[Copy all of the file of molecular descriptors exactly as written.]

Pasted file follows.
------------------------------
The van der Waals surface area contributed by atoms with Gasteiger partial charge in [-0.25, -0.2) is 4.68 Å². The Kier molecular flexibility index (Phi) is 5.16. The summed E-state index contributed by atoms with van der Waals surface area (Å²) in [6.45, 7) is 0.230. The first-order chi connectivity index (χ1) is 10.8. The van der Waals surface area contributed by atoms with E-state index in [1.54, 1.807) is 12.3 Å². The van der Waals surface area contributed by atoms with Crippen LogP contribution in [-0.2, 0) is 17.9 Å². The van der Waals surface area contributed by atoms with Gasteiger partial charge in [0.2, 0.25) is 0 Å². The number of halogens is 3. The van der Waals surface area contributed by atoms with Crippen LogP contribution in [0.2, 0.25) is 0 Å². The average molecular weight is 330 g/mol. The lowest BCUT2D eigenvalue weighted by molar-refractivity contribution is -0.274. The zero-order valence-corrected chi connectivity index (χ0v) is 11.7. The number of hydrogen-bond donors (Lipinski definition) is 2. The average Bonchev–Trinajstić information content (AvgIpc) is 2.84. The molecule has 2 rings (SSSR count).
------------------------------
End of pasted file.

The van der Waals surface area contributed by atoms with Gasteiger partial charge in [-0.25, -0.2) is 4.68 Å². The Kier molecular flexibility index (Phi) is 5.16. The summed E-state index contributed by atoms with van der Waals surface area (Å²) in [6.45, 7) is 0.230. The first-order chi connectivity index (χ1) is 10.8. The van der Waals surface area contributed by atoms with E-state index in [1.54, 1.807) is 12.3 Å². The van der Waals surface area contributed by atoms with Crippen LogP contribution in [-0.2, 0) is 17.9 Å². The van der Waals surface area contributed by atoms with Gasteiger partial charge in [0.2, 0.25) is 0 Å². The number of halogens is 3. The van der Waals surface area contributed by atoms with Crippen LogP contribution in [0.2, 0.25) is 0 Å². The average molecular weight is 330 g/mol. The lowest BCUT2D eigenvalue weighted by molar-refractivity contribution is -0.274. The zero-order valence-corrected chi connectivity index (χ0v) is 11.7. The number of hydrogen-bond donors (Lipinski definition) is 2. The average Bonchev–Trinajstić information content (AvgIpc) is 2.84. The molecule has 2 rings (SSSR count).